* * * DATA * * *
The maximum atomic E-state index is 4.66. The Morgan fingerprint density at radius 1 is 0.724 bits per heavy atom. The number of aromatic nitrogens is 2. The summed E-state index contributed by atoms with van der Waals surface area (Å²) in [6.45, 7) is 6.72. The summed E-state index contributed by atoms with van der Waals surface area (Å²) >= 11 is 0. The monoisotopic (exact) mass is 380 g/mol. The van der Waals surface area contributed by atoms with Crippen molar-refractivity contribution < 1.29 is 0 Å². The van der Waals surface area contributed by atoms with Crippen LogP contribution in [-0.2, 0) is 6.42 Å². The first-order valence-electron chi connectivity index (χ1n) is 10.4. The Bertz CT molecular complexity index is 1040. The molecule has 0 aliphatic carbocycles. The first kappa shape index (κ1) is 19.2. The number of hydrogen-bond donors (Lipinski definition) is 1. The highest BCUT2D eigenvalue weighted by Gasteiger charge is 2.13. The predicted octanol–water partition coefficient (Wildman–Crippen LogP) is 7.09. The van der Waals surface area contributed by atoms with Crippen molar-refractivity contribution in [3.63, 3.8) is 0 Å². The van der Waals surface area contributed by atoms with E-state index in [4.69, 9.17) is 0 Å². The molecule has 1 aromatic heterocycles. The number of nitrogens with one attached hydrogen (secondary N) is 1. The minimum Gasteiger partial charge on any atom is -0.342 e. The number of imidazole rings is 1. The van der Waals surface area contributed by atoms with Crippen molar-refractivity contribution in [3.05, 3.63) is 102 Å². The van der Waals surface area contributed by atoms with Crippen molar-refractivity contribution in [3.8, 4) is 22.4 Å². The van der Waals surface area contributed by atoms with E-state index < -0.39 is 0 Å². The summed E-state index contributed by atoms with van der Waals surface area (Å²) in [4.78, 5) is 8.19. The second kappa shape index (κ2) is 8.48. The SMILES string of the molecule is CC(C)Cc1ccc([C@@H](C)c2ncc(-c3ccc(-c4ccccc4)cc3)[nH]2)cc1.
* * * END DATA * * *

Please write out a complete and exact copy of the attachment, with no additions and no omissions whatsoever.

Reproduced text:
The maximum atomic E-state index is 4.66. The Morgan fingerprint density at radius 1 is 0.724 bits per heavy atom. The number of aromatic nitrogens is 2. The summed E-state index contributed by atoms with van der Waals surface area (Å²) in [6.45, 7) is 6.72. The summed E-state index contributed by atoms with van der Waals surface area (Å²) >= 11 is 0. The monoisotopic (exact) mass is 380 g/mol. The van der Waals surface area contributed by atoms with Crippen molar-refractivity contribution < 1.29 is 0 Å². The van der Waals surface area contributed by atoms with Crippen LogP contribution in [-0.2, 0) is 6.42 Å². The first-order valence-electron chi connectivity index (χ1n) is 10.4. The Bertz CT molecular complexity index is 1040. The molecule has 0 aliphatic carbocycles. The first kappa shape index (κ1) is 19.2. The number of hydrogen-bond donors (Lipinski definition) is 1. The highest BCUT2D eigenvalue weighted by Gasteiger charge is 2.13. The predicted octanol–water partition coefficient (Wildman–Crippen LogP) is 7.09. The van der Waals surface area contributed by atoms with Crippen molar-refractivity contribution in [3.63, 3.8) is 0 Å². The van der Waals surface area contributed by atoms with E-state index in [4.69, 9.17) is 0 Å². The molecule has 1 aromatic heterocycles. The number of nitrogens with one attached hydrogen (secondary N) is 1. The minimum Gasteiger partial charge on any atom is -0.342 e. The number of imidazole rings is 1. The van der Waals surface area contributed by atoms with Crippen molar-refractivity contribution in [3.05, 3.63) is 102 Å². The van der Waals surface area contributed by atoms with Crippen molar-refractivity contribution in [3.8, 4) is 22.4 Å². The van der Waals surface area contributed by atoms with E-state index < -0.39 is 0 Å². The summed E-state index contributed by atoms with van der Waals surface area (Å²) in [4.78, 5) is 8.19. The second kappa shape index (κ2) is 8.48. The SMILES string of the molecule is CC(C)Cc1ccc([C@@H](C)c2ncc(-c3ccc(-c4ccccc4)cc3)[nH]2)cc1.